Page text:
The Past Is Another Country: Archaeology in the Limpopo Province, South Africa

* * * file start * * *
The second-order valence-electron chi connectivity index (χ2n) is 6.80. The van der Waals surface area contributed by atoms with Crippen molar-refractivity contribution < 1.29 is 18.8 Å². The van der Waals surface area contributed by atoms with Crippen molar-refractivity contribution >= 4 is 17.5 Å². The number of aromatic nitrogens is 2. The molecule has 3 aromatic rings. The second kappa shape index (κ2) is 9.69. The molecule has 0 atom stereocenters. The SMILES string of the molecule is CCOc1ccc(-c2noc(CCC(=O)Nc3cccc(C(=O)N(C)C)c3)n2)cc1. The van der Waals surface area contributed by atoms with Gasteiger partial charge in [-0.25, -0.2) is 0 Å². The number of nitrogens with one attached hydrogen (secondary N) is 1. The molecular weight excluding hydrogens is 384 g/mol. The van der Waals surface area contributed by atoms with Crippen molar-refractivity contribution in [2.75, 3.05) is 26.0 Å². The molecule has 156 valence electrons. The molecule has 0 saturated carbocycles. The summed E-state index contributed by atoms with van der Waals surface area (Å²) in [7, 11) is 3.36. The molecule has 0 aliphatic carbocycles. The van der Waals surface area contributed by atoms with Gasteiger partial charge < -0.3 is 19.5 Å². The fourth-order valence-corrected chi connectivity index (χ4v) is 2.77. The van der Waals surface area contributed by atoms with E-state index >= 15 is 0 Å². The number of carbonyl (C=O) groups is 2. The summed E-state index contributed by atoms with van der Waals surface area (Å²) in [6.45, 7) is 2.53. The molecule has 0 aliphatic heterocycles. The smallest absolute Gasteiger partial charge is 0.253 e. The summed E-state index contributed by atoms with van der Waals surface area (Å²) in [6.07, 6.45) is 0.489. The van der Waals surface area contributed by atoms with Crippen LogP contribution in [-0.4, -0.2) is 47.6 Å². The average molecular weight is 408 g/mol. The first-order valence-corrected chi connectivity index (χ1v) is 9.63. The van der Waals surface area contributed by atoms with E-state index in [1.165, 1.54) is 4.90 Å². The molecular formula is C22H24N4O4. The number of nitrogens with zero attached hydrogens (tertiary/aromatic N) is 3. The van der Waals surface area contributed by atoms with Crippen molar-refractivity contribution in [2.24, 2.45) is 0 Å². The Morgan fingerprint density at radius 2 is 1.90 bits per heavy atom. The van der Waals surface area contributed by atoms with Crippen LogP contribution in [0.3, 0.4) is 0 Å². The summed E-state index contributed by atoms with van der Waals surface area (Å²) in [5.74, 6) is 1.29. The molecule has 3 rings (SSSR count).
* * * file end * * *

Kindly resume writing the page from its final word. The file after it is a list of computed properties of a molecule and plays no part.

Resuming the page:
This chapter explores a complex tale about two kinds of removal, one physical and the other intellectual, from one particular landscape of clearance, Iowa's Neutral Ground, and an archaeological manifestation on its periphery, Effigy Mounds National Monument. Dakota and their residence in, and removal from, northeastern Iowa, as well as their desire to reconnect with that land. Many archaeological taxonomic systems have at their heart a notion of time that is linear. To complicate the matter, archaeologists have inherited a system of tribal names from colonial times that does not reflect the realities of Native American social organization either before or after European Contact. Initially, European contact in northeastern Iowa was primarily through trade. The Meskwaki and other Sauks remained neutral, but after Black Hawk's defeat ceded their lands along the eastern border of Iowa, moving to a small reserve. The Ho-Chunk or Hochungra, according to tribal historian David Smith, are descended from the mound-building cultures of eastern North America.